Working title: Reducing Emissions from Deforestation and Forest Degradation (REDD) and the politics of knowledge production and standardisation
Supervisors: Fiona Nunan (IDD) and Emma Foster (POLSIS)
My research on REDD takes its point of departure in two distinct analytical approaches: Actor-Network Theory and particularly its offspring in the performativity of economics programme on the one hand, and governmentality studies originating in Michel Foucault on the other. This caters for a research focus that is not primarily concerned with how REDD is currently being negotiated by delegates from nation states under the UN Framework Convention on Climate Change, but rather with the production and standardisation of knowledge in assembling REDD as a governable domain, and forest carbon as a tradable commodity.
The production and standardisation of knowledge for understanding vital aspects of REDD such as rates of deforestation and forest degradation, carbon content, reference levels, and drivers of deforestation, is a decentered and contested activity. Further, in face of technical difficulties in measuring carbon in a precise manner, technical and political compromises must be made in which certain forms of knowledge will become accepted and certain forms will be excluded, if REDD is to become a governable domain and carbon a tradable commodity. By studying such processes of knowledge production and circulation, my research will explicate the modalities through which REDD is being assembled and this will allow for a more sustained understanding of how we currently seek to combat deforestation and climate change.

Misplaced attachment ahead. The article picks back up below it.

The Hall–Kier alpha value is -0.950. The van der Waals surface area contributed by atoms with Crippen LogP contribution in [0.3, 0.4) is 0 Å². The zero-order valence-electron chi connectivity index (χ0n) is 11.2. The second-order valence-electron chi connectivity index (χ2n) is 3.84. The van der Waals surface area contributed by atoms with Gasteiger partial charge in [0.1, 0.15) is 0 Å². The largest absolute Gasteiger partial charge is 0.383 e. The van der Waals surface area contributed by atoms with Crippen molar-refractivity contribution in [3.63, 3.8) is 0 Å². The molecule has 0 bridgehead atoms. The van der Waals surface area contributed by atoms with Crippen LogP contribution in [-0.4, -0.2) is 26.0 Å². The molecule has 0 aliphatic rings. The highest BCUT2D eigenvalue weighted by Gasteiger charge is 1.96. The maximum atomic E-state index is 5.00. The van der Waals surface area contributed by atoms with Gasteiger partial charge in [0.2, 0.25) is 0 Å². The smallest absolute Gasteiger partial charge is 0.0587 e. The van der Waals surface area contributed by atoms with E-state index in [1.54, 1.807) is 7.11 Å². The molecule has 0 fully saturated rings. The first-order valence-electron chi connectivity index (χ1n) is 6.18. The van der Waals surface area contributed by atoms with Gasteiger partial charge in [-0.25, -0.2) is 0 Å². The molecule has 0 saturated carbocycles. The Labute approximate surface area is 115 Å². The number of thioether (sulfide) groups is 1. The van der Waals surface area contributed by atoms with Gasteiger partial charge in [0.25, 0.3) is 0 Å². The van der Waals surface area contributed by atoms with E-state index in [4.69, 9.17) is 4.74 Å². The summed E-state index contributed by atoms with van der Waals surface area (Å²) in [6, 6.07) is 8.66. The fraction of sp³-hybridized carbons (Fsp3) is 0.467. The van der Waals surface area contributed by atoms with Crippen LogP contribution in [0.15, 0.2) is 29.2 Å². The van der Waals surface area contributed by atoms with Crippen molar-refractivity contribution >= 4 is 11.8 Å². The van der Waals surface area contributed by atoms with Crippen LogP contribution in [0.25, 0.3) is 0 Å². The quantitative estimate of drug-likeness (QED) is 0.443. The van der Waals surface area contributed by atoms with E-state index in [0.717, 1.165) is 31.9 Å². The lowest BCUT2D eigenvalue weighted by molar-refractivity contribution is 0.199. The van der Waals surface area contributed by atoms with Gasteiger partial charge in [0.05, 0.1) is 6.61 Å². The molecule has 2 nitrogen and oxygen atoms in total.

I’m a doctoral student at the International Development Department and the Department of Political Science and International Relations. My studies are generously supported by the Francis Corder Clayton Postgraduate Scholarship 2012-13. Before commencing my doctoral studies I have undertaken a broad range of studies spanning from natural scientific enquiries of environmental issues, to social scientific studies of international politics and economics. These studies have allowed me to develop a keen interest in field based research on development issues (undertaken in Vietnam) as well as more theoretically oriented research on environmental governance.
My aspiration with my doctoral studies is to draw all these different threads together and apply them to the scheme of Reducing Emissions from Deforestation and Forest Degradation (REDD). It is a multi-billion dollar effort aimed at reducing deforestation in developing countries, with potentially huge socioeconomic consequences for a range of stakeholders on multiple scales; it therefore deserves close academic scrutiny.
BSc Environmental Science, Linköping University, Sweden
MA International Relations, Linköping University, Sweden
MA Global Studies, Göteborg University, Sweden
Reducing Emissions from Deforestation and Forest Degradation (REDD)
The carbon economy
European Association for the study of Science and Technology
Accounting for how people are governed when studying how REDD is performed’, paper presented at the 4s/easst conference, Copenhagen October 2012